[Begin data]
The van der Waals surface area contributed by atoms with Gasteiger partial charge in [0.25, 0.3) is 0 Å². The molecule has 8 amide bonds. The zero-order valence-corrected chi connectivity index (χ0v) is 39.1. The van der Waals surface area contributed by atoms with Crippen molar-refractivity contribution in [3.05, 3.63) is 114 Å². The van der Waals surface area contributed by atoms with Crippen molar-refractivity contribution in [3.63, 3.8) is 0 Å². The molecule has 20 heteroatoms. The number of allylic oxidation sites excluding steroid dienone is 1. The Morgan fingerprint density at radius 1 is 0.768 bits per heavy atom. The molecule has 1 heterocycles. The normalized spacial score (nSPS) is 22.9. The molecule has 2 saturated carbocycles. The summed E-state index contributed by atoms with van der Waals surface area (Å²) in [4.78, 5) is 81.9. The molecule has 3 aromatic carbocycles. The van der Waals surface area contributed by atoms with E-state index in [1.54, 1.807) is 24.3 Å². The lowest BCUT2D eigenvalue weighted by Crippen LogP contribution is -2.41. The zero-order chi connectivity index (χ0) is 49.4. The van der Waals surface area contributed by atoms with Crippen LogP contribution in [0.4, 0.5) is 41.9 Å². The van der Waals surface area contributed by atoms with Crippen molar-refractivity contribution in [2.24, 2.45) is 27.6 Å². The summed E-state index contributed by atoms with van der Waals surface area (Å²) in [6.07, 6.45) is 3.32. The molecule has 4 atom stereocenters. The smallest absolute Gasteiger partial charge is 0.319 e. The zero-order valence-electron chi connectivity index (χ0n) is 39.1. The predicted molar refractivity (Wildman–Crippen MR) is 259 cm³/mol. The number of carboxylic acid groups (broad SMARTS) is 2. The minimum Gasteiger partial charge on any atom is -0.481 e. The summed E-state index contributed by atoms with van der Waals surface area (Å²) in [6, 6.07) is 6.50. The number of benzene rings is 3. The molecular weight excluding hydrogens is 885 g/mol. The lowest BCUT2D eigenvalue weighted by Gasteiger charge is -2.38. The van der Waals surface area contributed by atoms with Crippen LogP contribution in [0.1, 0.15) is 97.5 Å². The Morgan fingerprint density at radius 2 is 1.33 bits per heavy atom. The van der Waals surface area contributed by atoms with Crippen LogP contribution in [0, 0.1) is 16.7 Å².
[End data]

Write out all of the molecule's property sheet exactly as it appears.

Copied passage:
The van der Waals surface area contributed by atoms with Gasteiger partial charge in [0.25, 0.3) is 0 Å². The molecule has 8 amide bonds. The zero-order valence-corrected chi connectivity index (χ0v) is 39.1. The van der Waals surface area contributed by atoms with Crippen molar-refractivity contribution in [3.05, 3.63) is 114 Å². The van der Waals surface area contributed by atoms with Crippen molar-refractivity contribution in [3.63, 3.8) is 0 Å². The molecule has 20 heteroatoms. The number of allylic oxidation sites excluding steroid dienone is 1. The Morgan fingerprint density at radius 1 is 0.768 bits per heavy atom. The molecule has 1 heterocycles. The normalized spacial score (nSPS) is 22.9. The molecule has 2 saturated carbocycles. The summed E-state index contributed by atoms with van der Waals surface area (Å²) in [4.78, 5) is 81.9. The molecule has 3 aromatic carbocycles. The van der Waals surface area contributed by atoms with E-state index in [1.54, 1.807) is 24.3 Å². The lowest BCUT2D eigenvalue weighted by Crippen LogP contribution is -2.41. The zero-order chi connectivity index (χ0) is 49.4. The van der Waals surface area contributed by atoms with Crippen LogP contribution in [0.4, 0.5) is 41.9 Å². The van der Waals surface area contributed by atoms with Crippen molar-refractivity contribution in [2.24, 2.45) is 27.6 Å². The summed E-state index contributed by atoms with van der Waals surface area (Å²) in [6.07, 6.45) is 3.32. The molecule has 4 atom stereocenters. The smallest absolute Gasteiger partial charge is 0.319 e. The zero-order valence-electron chi connectivity index (χ0n) is 39.1. The predicted molar refractivity (Wildman–Crippen MR) is 259 cm³/mol. The number of carboxylic acid groups (broad SMARTS) is 2. The minimum Gasteiger partial charge on any atom is -0.481 e. The summed E-state index contributed by atoms with van der Waals surface area (Å²) in [6, 6.07) is 6.50. The number of benzene rings is 3. The molecular weight excluding hydrogens is 885 g/mol. The lowest BCUT2D eigenvalue weighted by Gasteiger charge is -2.38. The van der Waals surface area contributed by atoms with Crippen LogP contribution in [0.1, 0.15) is 97.5 Å². The Morgan fingerprint density at radius 2 is 1.33 bits per heavy atom. The van der Waals surface area contributed by atoms with Crippen LogP contribution in [0, 0.1) is 16.7 Å².